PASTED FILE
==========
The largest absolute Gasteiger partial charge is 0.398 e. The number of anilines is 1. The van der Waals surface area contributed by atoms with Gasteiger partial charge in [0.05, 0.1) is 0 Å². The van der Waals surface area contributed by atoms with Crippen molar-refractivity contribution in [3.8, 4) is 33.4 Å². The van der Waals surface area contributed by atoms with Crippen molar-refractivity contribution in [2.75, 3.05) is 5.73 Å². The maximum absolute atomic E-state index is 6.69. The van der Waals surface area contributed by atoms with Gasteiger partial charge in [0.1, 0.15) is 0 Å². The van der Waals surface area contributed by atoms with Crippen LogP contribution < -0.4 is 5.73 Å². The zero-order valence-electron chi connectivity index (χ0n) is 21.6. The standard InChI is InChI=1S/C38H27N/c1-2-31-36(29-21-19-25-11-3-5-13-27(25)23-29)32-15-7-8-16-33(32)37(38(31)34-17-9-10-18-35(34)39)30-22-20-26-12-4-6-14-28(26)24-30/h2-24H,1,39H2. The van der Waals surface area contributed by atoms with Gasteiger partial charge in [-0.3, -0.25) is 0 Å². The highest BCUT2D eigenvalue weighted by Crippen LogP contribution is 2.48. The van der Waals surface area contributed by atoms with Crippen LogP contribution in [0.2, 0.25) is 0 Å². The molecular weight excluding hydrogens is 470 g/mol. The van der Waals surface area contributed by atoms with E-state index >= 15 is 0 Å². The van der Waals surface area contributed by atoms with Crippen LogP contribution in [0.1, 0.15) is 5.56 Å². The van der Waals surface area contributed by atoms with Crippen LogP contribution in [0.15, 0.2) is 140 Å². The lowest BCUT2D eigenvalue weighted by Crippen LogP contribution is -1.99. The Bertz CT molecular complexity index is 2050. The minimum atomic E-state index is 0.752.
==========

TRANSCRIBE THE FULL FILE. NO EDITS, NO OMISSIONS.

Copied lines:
The largest absolute Gasteiger partial charge is 0.398 e. The number of anilines is 1. The van der Waals surface area contributed by atoms with Gasteiger partial charge in [0.05, 0.1) is 0 Å². The van der Waals surface area contributed by atoms with Crippen molar-refractivity contribution in [3.8, 4) is 33.4 Å². The van der Waals surface area contributed by atoms with Crippen molar-refractivity contribution in [2.75, 3.05) is 5.73 Å². The maximum absolute atomic E-state index is 6.69. The van der Waals surface area contributed by atoms with Gasteiger partial charge in [0.1, 0.15) is 0 Å². The van der Waals surface area contributed by atoms with Crippen LogP contribution < -0.4 is 5.73 Å². The zero-order valence-electron chi connectivity index (χ0n) is 21.6. The standard InChI is InChI=1S/C38H27N/c1-2-31-36(29-21-19-25-11-3-5-13-27(25)23-29)32-15-7-8-16-33(32)37(38(31)34-17-9-10-18-35(34)39)30-22-20-26-12-4-6-14-28(26)24-30/h2-24H,1,39H2. The van der Waals surface area contributed by atoms with Gasteiger partial charge in [-0.3, -0.25) is 0 Å². The highest BCUT2D eigenvalue weighted by Crippen LogP contribution is 2.48. The van der Waals surface area contributed by atoms with Crippen LogP contribution in [0.2, 0.25) is 0 Å². The molecular weight excluding hydrogens is 470 g/mol. The van der Waals surface area contributed by atoms with E-state index >= 15 is 0 Å². The van der Waals surface area contributed by atoms with Crippen LogP contribution in [0.1, 0.15) is 5.56 Å². The van der Waals surface area contributed by atoms with Crippen LogP contribution in [0.15, 0.2) is 140 Å². The lowest BCUT2D eigenvalue weighted by Crippen LogP contribution is -1.99. The Bertz CT molecular complexity index is 2050. The minimum atomic E-state index is 0.752.